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Protein target identification of ginsenosides in skeletal muscle tissues: discovery of natural small-molecule activators of muscle-type creatine kinase

Journal of Ginseng Research 2020년 44권 3호 p.461 ~ 474
 ( Chen Feiyan ) - Nanjing University of Chinese Medicine School of Medicine and Life Science Department of Pathology and Pathophysiology

 ( Zhu Kexuan ) - Nanjing University of Chinese Medicine School of Medicine and Life Science Department of Pathology and Pathophysiology
 ( Chen Lin ) - Nanjing University of Chinese Medicine School of Medicine and Life Science Department of Physiology
 ( Ouyang Liufeng ) - Nanjing University of Chinese Medicine School of Medicine and Life Science Department of Pathology and Pathophysiology
 ( Chen Cuihua ) - Nanjing University of Chinese Medicine Basic Medical College Research Center
 ( Gu Ling ) - Nanjing University of Chinese Medicine Basic Medical College Research Center
 ( Jiang Yucui ) - Nanjing University of Chinese Medicine Basic Medical College Research Center
 ( Wang Zhongli ) - Jiujiang University School of Nursing
 ( Lin Zixuan ) - Nanjing University of Chinese Medicine School of Medicine and Life Science Department of Pathology and Pathophysiology
 ( Zhang Qiang ) - Nanjing University of Chinese Medicine School of Medicine and Life Science Department of Pathology and Pathophysiology
 ( Shao Xiao ) - Nanjing University of Chinese Medicine School of Medicine and Life Science Department of Pathology and Pathophysiology
 ( Dai Jianguo ) - Nanjing University of Chinese Medicine School of Medicine and Life Science Department of Pathology and Pathophysiology
 ( Zhao Yunan ) - Nanjing University of Chinese Medicine School of Medicine and Life Science Department of Pathology and Pathophysiology

Abstract


Background: Ginseng effectively reduces fatigue in both animal models and clinical trials. However, the mechanism of action is not completely understood, and its molecular targets remain largely unknown.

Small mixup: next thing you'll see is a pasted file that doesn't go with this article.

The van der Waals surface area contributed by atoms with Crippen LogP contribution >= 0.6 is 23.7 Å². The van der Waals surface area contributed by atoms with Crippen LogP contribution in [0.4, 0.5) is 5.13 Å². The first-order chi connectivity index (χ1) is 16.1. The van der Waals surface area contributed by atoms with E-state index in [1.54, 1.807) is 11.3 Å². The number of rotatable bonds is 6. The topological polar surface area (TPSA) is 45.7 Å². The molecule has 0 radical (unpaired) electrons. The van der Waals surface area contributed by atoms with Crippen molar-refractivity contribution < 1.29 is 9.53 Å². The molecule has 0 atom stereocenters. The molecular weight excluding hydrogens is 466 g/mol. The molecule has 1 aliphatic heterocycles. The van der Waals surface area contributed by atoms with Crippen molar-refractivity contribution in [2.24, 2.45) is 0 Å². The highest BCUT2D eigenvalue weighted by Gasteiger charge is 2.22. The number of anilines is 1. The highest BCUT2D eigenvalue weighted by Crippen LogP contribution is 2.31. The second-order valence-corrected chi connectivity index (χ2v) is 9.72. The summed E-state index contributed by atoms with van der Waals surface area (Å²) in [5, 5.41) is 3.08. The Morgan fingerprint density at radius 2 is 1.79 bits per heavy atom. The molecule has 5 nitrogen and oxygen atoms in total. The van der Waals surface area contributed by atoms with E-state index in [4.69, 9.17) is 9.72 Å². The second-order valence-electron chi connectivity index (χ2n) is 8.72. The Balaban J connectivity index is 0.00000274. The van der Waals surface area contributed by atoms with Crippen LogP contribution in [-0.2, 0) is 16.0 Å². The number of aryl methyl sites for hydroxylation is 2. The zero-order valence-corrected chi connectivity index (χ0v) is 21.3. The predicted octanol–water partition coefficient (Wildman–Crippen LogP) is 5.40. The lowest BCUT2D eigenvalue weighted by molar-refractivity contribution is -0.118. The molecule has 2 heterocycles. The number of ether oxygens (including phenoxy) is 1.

Methods: By screening for proteins that interact with the primary components of ginseng (ginsenosides) in an affinity chromatography assay, we have identified muscle-type creatine kinase (CK-MM) as a potential target in skeletal muscle tissues.

Results: Biolayer interferometry analysis showed that ginsenoside metabolites, instead of parent ginsenosides, had direct interaction with recombinant human CK-MM. Subsequently, 20(S)-protopanaxadiol (PPD), which is a ginsenoside metabolite and displayed the strongest interaction with CK-MM in the study, was selected as a representative to confirm direct binding and its biological importance. Biolayer interferometry kinetics analysis and isothermal titration calorimetry assay demonstrated that PPD specifically bound to human CK-MM. Moreover, the mutation of key amino acids predicted by molecular docking decreased the affinity between PPD and CK-MM. The direct binding activated CK-MM activity in vitro and in vivo, which increased the levels of tissue phosphocreatine and strengthened the function of the creatine kinase/phosphocreatine system in skeletal muscle, thus buffering cellular ATP, delaying exercise-induced lactate accumulation, and improving exercise performance in mice.

Conclusion: Our results suggest a cellular target and an initiating molecular event by which ginseng reduces fatigue. All these findings indicate PPD as a small molecular activator of CK-MM, which can help in further developing better CK-MM activators based on the dammarane-type triterpenoid structure.

키워드

Affinity chromatography; Creatine kinase; Fatigue; Ginseng; 20(S)-protopanaxadiol
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